A.F. Stewart is a fantasy author and blogger. From Nova Scotia, Canada, she has several published books including Chronicles of the Undead, a horror novella, as well as short fiction collections, Killers and Demons, Once Upon a Dark and Eerie…, Passing Fancies and Inside Realms. Her interests include history, painting, and sword replicas. Stewart writes about loving the fantasy and sci-fi genres:
I’m a fantasy/sci-fi geek and have been for most of my life. I can quote the original Star Wars, my favourite show is Supernatural, I think Batman is the best superhero, I’ve been a admirer of Neil Gaiman since he wrote the Sandman series and my bookshelves are lined with pages of fictional fantasy worlds. To me, fantasy and its sibling genres of sci-fi and horror are about ideas that could be, questions hiding beyond your sight and wondrous possibilities.
I’ve always loved reading fantasy in any form, so when I decided to pursue writing seriously those tales came naturally to my pen. I suppose somewhere in the back of my head I wanted to be a part of that community because those were the stories that showed me what magic exists in the written word. Any honour roll listing the authors that inspired me would include such extraordinary writers as Guy Gavriel Kay, Neil Gaiman, Frank Miller, Harlan Ellison, and Ray Bradbury. Their words showed me the way to a whole new and remarkable universe.
Therefore, once I started blogging it’s no wonder I plastered both my blogs with genre specific book reviews, author interviews and general geeky commentary. I learned early how to chatter on regarding the intricacies and luminary brilliance of the fantasy/sci-fi genres and I put that talent to good use for my posts. What began as a hesitant experiment in my own book promotion expanded into a minor showcase center for indie speculative fiction and a second side blog for me to occasionally rant about my preferred TV shows and movies.
And I think that is the best part of having these platforms to spotlight my passions. I love finding a gem of a fantasy book (like my recent read of On Dark Shores by JA Clement) or expounding giddy about my fave show, Supernatural. Sometimes it’s almost a compulsion, such as what happened after watching the Neil Gaiman penned (I bet you can tell by now I’m a big fan of Neil Gaiman) episode of Dr. Who. I enjoyed that particular episode so much I immediately had to write a review; it took me about twenty minutes to finish. Sometimes you have to go with the flow.
I guess the moral to this tale (if there is a moral and I haven’t just been rambling again) is to celebrate who you are and, oh, that Geeks Rule!
Please welcome Stephen Hise, author of Upgrade, described as a bodice ripper with a Twilight Zone twist. He also runs the website Indies Unlimited; a great resource for authors that is both fun and entertaining! If you haven’t signed up to follow him yet…do it. Do it – I dare you. Stephen is here to talk about Indie publishing and it’s future:
We are at the beginning of a technological revolution in how books are written, published, marketed, purchased, and read. The hallmark of the technological revolution is that the changes in technology occur faster than society on the whole can adapt to them.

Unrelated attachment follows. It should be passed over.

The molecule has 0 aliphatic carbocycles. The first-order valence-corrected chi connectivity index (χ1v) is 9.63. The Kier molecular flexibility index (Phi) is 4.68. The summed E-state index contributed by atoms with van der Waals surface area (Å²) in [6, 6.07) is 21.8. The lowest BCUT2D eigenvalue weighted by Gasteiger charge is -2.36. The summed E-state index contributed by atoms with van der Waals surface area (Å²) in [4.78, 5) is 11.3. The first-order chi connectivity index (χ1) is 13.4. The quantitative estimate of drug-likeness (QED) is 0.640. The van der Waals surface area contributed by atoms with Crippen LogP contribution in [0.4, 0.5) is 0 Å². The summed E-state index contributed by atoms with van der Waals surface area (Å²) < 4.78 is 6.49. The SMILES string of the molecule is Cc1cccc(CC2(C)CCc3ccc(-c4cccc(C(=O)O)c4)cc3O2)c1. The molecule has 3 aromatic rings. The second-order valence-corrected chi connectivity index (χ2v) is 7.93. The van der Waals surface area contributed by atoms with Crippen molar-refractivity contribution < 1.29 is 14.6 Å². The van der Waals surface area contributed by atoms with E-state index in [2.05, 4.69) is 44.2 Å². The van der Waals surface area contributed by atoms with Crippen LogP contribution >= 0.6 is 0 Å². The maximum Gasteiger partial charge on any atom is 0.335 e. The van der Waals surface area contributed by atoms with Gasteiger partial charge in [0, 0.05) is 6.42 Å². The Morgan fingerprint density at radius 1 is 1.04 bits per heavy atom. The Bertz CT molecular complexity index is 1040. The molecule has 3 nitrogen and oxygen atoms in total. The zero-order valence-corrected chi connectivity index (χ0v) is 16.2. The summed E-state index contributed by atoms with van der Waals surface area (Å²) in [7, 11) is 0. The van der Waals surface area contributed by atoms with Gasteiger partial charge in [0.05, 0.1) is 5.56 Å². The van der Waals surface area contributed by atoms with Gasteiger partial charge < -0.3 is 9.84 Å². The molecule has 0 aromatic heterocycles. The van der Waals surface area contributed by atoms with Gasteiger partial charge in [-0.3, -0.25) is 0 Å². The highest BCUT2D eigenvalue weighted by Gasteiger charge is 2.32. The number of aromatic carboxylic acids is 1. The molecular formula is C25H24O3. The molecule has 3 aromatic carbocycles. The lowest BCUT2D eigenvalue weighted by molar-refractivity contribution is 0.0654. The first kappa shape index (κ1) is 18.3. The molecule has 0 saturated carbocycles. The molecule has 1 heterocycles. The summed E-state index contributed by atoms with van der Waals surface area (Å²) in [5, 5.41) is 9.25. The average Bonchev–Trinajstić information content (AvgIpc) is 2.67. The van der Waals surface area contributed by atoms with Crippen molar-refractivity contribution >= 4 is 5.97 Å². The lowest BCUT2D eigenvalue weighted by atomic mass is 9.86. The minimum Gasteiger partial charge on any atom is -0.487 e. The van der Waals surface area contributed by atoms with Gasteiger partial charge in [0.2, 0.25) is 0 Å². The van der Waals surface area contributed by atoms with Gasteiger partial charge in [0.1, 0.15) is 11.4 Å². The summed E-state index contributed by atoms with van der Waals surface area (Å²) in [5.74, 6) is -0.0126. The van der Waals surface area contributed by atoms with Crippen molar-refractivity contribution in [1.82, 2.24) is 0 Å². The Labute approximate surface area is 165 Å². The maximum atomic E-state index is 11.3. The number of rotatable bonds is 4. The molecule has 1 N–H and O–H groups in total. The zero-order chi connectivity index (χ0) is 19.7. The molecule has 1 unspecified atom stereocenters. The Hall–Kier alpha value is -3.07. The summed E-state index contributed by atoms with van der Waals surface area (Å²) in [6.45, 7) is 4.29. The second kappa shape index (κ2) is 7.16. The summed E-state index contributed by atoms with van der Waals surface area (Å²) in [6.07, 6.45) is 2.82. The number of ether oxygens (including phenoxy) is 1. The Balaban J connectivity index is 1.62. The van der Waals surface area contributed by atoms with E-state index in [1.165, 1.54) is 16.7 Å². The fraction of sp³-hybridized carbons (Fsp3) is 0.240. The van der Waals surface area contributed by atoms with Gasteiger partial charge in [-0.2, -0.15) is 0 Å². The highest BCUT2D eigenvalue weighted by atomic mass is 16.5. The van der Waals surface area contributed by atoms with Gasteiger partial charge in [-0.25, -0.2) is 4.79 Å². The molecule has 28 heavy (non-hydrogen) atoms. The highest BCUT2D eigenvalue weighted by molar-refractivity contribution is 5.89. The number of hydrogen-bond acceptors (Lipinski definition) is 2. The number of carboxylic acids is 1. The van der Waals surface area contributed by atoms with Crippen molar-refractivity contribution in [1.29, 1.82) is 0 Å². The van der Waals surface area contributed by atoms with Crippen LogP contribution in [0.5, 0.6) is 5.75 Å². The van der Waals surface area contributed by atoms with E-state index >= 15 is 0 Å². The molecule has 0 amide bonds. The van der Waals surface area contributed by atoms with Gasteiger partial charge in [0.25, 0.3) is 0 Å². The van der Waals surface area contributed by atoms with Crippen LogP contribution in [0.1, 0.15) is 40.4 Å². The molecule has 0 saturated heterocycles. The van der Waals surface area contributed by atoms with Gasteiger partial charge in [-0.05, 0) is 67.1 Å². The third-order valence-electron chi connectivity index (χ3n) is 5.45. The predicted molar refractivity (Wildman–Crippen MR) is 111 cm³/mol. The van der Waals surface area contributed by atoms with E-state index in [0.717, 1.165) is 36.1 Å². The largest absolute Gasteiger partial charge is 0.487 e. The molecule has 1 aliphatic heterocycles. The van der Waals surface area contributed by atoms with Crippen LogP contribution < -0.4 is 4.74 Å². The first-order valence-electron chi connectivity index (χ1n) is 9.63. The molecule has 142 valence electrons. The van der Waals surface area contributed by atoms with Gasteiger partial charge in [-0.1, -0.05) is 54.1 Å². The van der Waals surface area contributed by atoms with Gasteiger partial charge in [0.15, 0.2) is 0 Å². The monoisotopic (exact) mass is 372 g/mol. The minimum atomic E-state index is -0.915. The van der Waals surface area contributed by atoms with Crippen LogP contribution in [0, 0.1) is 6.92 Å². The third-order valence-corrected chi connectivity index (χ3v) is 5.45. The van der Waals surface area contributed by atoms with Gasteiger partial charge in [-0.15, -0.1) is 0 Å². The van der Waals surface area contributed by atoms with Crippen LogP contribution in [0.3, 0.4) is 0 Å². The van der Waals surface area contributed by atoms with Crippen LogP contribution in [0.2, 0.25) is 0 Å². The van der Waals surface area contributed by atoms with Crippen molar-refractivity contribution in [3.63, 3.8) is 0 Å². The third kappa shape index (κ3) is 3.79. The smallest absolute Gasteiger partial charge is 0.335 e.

Everyone wants change. No one wants the change that actually happens. Remember all the tumult and furor generated when humankind moved from cave paintings to stone tablets, and again to scrolls before settling comfortably on bound-paper books? No? Well, I’m sure there was quite an uproar.
Technology has put on her running shoes. You can stay behind, faking a cramp, or run along and try to keep up. It may be that the big six publishing houses will somehow adapt and survive. Maybe they won’t. Maybe the big chain bookstores will adapt and survive. Maybe they won’t. The systemic changes will come gradually. It is not that print is dead, but there is little doubt that it is on the way out. It may take a generation before a child hoists a paper book up from some trunk he was exploring in the attic and asks Grandpa what this thing is.
The vaunted gatekeepers of publishing are in disarray. Now writers who could not navigate the labyrinth of agents, publishers, and publicists can get their work directly to readers without any intermediaries. The readers will now decide if this is “what they’re looking for.”
Some of the writing now available is excellent. Some is crap. Know what? The same thing was true when the gatekeepers controlled things. I’ve bought some titles from well-known traditionally published authors that made me wonder how such a thing ever got published. In truth, all the same sins that the traditional publishing houses so easily see in indie-published books are the same sins of which they themselves are guilty.
So the big traditional publishers can cry, whine, and point fingers all they want. The fact is that now readers have more choice and they can buy more books with less money than ever before. That is a good thing.
Indie authors are also accessible to their readers. Most have websites, blogs, and Facebook pages where a reader can communicate directly with an author, get to know them, and ask them questions. I see that as a very positive change. I think readers appreciate that as well.
I wouldn’t hold forth for a minute that everything coming down the pike will be all sunshine and roses – It never is. On the whole, I think we are witnessing some very interesting creative destruction that will change the landscape of writing, publishing and reading for many years to come.
Stephen Hise is the author of the novel, UPGRADE. You can learn more about him at his website, http://stephenhise.com/ and check out his blog celebrating independent authors at: http://www.indiesunlimited.com/ His book is available as an e-book at Amazon and Smashwords, or in print from Wordclay. Also be sure to visit him on Facebook!